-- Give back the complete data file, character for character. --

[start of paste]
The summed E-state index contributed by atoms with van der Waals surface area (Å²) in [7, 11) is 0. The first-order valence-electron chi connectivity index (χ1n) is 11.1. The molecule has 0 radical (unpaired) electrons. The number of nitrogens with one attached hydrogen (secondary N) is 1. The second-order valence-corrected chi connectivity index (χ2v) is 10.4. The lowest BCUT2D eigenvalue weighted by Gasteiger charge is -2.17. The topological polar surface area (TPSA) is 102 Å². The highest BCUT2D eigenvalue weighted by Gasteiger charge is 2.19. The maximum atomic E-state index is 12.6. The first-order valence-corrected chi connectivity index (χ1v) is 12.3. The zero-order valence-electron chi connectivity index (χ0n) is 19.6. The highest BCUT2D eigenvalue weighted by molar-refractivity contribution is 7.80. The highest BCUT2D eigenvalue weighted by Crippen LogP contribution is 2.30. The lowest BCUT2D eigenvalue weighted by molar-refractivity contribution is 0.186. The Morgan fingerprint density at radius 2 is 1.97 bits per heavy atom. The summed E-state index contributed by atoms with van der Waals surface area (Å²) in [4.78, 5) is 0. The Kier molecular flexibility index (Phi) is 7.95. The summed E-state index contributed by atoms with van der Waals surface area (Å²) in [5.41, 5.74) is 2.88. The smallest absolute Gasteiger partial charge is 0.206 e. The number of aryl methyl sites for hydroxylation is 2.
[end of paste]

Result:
The summed E-state index contributed by atoms with van der Waals surface area (Å²) in [7, 11) is 0. The first-order valence-electron chi connectivity index (χ1n) is 11.1. The molecule has 0 radical (unpaired) electrons. The number of nitrogens with one attached hydrogen (secondary N) is 1. The second-order valence-corrected chi connectivity index (χ2v) is 10.4. The lowest BCUT2D eigenvalue weighted by Gasteiger charge is -2.17. The topological polar surface area (TPSA) is 102 Å². The highest BCUT2D eigenvalue weighted by Gasteiger charge is 2.19. The maximum atomic E-state index is 12.6. The first-order valence-corrected chi connectivity index (χ1v) is 12.3. The zero-order valence-electron chi connectivity index (χ0n) is 19.6. The highest BCUT2D eigenvalue weighted by molar-refractivity contribution is 7.80. The highest BCUT2D eigenvalue weighted by Crippen LogP contribution is 2.30. The lowest BCUT2D eigenvalue weighted by molar-refractivity contribution is 0.186. The Morgan fingerprint density at radius 2 is 1.97 bits per heavy atom. The summed E-state index contributed by atoms with van der Waals surface area (Å²) in [4.78, 5) is 0. The Kier molecular flexibility index (Phi) is 7.95. The summed E-state index contributed by atoms with van der Waals surface area (Å²) in [5.41, 5.74) is 2.88. The smallest absolute Gasteiger partial charge is 0.206 e. The number of aryl methyl sites for hydroxylation is 2.